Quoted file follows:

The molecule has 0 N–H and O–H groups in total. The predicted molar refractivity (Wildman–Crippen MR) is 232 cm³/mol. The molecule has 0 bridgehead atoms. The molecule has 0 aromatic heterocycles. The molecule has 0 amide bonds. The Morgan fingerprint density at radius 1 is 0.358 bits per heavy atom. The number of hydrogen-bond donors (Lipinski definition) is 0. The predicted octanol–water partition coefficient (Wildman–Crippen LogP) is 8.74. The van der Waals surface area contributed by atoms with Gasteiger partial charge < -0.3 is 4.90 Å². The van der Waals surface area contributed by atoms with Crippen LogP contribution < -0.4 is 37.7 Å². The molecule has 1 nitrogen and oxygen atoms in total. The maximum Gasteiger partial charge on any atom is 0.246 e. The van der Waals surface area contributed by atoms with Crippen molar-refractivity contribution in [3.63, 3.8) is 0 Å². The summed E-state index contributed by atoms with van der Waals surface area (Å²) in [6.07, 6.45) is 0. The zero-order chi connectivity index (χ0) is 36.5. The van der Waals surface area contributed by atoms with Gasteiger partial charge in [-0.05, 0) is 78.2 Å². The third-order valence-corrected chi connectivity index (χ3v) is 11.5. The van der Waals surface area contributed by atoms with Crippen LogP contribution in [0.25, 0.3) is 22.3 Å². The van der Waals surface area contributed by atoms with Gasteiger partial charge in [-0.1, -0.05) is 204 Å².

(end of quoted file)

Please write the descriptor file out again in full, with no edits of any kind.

The molecule has 0 N–H and O–H groups in total. The predicted molar refractivity (Wildman–Crippen MR) is 232 cm³/mol. The molecule has 0 bridgehead atoms. The molecule has 0 aromatic heterocycles. The molecule has 0 amide bonds. The Morgan fingerprint density at radius 1 is 0.358 bits per heavy atom. The number of hydrogen-bond donors (Lipinski definition) is 0. The predicted octanol–water partition coefficient (Wildman–Crippen LogP) is 8.74. The van der Waals surface area contributed by atoms with Gasteiger partial charge < -0.3 is 4.90 Å². The van der Waals surface area contributed by atoms with Crippen LogP contribution < -0.4 is 37.7 Å². The molecule has 1 nitrogen and oxygen atoms in total. The maximum Gasteiger partial charge on any atom is 0.246 e. The van der Waals surface area contributed by atoms with Crippen molar-refractivity contribution in [3.63, 3.8) is 0 Å². The summed E-state index contributed by atoms with van der Waals surface area (Å²) in [6.07, 6.45) is 0. The zero-order chi connectivity index (χ0) is 36.5. The van der Waals surface area contributed by atoms with Gasteiger partial charge in [-0.05, 0) is 78.2 Å². The third-order valence-corrected chi connectivity index (χ3v) is 11.5. The van der Waals surface area contributed by atoms with Crippen LogP contribution in [0.25, 0.3) is 22.3 Å². The van der Waals surface area contributed by atoms with Gasteiger partial charge in [-0.1, -0.05) is 204 Å².